All manuscripts must be submitted electronically via Sagetrack’s ScholarOne Manuscripts. To access this system, go to http://mc.manuscriptcentral.com/smh. You will be required to register with the system before electronically submitting your manuscript to SMH.
Articles published in Society and Mental Health are seldom longer than 35 manuscript pages, including:
- title page,
- figures, and
All pages must be typed double-spaced (including notes and references). Margins must be at least 1 inch (i.e., line length must not exceed 6-1/2 inches). Please use Times New Roman font, 12-point type size (roughly equivalent to 10-pitch type size).
The object is to provide reviewers and editors with easy-to-read text and space for notes. It is the responsibility of authors to submit manuscripts in the proper SMH format (see below). Manuscripts not submitted in SMH format may be returned for revision. Additional details on preparing and submitting manuscripts to SMH are published in the American Sociological Association Style Guide (ISBN 0-912764-29-5), available from the ASA Publications Department; phone: (202) 383-9005; email: firstname.lastname@example.org.
- The title page should include the full title of the article, each author’s complete name and institutional affiliation, total word count (include all text, notes, and references; do not include word counts for tables or figures), number of tables, number of figures, and running head (short title, fewer than 55 characters with spaces). Use an asterisk (*) to add a note to the title giving the corresponding author (name, address, phone, fax, and email). In the same note, cite acknowledgments, credits, or grants.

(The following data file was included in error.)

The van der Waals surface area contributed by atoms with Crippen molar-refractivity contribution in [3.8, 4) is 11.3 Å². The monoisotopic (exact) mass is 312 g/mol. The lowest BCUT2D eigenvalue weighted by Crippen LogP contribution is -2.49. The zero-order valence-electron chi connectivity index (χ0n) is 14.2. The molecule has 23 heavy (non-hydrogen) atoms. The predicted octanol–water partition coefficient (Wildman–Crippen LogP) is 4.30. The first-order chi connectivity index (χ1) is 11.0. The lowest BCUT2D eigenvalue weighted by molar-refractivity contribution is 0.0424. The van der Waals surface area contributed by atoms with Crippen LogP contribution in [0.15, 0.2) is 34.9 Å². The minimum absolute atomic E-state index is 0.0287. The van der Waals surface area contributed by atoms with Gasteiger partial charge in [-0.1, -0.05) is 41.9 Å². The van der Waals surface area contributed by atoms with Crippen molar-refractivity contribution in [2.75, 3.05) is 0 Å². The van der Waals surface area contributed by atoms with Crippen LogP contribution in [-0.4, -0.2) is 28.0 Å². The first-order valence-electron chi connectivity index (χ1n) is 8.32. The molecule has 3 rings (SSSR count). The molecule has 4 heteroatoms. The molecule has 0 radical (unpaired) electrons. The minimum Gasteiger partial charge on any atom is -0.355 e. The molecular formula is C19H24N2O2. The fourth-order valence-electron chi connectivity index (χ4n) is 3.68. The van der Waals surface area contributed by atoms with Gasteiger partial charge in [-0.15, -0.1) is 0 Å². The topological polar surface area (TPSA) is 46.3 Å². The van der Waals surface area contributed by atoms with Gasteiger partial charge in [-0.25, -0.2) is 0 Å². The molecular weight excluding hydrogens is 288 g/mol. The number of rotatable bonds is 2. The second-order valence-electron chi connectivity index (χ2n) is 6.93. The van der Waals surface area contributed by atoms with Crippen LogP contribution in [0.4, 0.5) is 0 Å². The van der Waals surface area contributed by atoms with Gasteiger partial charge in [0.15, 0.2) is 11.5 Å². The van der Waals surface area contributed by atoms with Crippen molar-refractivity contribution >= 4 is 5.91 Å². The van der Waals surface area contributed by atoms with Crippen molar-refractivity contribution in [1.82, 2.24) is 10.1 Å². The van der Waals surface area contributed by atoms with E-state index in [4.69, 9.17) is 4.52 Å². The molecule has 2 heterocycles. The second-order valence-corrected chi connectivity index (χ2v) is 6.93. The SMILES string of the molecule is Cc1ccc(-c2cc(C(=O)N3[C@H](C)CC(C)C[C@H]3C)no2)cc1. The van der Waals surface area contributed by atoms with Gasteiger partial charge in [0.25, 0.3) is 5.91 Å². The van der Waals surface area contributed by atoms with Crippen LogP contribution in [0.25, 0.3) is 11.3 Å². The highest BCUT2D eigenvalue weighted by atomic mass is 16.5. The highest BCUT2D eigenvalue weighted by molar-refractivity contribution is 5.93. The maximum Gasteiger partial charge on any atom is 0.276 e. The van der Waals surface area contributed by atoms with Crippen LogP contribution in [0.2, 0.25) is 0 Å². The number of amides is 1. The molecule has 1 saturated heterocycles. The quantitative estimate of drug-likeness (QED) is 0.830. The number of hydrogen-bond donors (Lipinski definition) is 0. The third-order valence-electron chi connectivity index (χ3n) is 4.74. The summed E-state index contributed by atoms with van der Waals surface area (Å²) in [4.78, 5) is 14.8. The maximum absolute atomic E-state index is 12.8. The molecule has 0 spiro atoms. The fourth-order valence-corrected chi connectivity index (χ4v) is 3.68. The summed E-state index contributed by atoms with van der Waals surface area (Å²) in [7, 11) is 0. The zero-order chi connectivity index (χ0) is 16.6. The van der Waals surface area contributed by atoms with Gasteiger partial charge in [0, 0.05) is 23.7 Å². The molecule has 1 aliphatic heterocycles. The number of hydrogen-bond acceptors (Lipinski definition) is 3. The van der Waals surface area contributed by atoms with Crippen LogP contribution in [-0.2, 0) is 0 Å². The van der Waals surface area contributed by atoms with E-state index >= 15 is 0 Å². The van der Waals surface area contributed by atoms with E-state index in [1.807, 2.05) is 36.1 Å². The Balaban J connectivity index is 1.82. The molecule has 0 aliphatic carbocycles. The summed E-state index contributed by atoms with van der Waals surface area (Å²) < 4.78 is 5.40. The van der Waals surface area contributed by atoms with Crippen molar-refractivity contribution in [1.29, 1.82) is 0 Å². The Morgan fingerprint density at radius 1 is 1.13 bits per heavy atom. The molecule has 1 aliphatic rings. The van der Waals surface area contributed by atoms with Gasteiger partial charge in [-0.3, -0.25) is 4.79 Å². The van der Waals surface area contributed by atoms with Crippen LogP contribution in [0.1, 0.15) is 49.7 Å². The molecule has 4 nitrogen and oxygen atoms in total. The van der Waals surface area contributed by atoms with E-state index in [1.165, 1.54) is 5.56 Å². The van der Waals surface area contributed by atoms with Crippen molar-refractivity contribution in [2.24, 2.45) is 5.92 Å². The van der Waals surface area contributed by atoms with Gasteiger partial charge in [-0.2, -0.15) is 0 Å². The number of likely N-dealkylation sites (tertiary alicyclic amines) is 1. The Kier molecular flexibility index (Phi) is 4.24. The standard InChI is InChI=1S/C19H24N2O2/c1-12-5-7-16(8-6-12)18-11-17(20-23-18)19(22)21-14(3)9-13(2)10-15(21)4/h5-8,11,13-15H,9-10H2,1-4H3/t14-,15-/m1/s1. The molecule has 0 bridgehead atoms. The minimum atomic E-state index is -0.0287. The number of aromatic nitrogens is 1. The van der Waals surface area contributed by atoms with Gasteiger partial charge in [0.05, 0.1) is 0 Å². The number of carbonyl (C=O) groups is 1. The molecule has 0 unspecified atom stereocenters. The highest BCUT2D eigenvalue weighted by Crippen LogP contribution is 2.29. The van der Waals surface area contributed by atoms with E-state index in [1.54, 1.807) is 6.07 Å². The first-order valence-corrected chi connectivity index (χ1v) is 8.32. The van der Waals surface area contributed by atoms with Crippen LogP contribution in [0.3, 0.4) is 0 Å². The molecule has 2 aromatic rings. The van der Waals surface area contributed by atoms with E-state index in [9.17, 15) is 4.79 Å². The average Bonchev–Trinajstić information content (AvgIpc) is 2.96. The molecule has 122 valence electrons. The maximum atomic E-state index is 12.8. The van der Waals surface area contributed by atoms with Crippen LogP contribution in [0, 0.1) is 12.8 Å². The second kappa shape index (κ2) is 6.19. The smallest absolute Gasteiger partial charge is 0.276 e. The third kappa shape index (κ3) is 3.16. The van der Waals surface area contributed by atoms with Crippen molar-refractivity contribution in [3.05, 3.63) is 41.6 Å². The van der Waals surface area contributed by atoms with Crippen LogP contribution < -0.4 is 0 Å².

- Print the abstract (fewer than 150 words) on a separate page headed by the title. Omit author identification.
- The text of the manuscript should begin on a new page headed by the full title. Notes, references, tables, figures, and appendices appear in separate sections following the text, in that order. Since manuscripts are evaluated through an anonymous peer review process, authors should make every effort to remove identifying references or material. When citing your own work, please write “Smith (1992) concluded . . . ,” but do not write “I concluded (Smith 1992) . . . ”
- Headings and subheadings in the text indicate the organization of content. Generally, three heading levels are sufficient.
- Citations in the text should provide the last name of the author(s) and the year of publication. Include page numbers for direct quotes or specific passages. Cite only those works needed to provide evidence for your assertions and to refer to important sources on the topic. In the following examples of text citations, ellipses (. . .) indicate manuscript text:
- If author’s name is in the text, follow it with the year in parentheses: “Duncan (1959) . . .”
- If author’s name is not in the text, enclose the last name and year in parentheses: “. . . (Gouldner 1963).”
- Pages cited follow the year of publication after a colon: “. . . (Ramirez and Weiss 1979:239–40).”
- Provide last names for joint authors: “. . . (Martin and Bailey 1988).”
- For three authors, list all three last names in the first citation in the text: “. . . (Carr, Smith, and Jones 1962).” For all subsequent citations use “et al.” throughout: “. . . (Carr et al. 1962).” For works with four or more authors, use “et al.” throughout.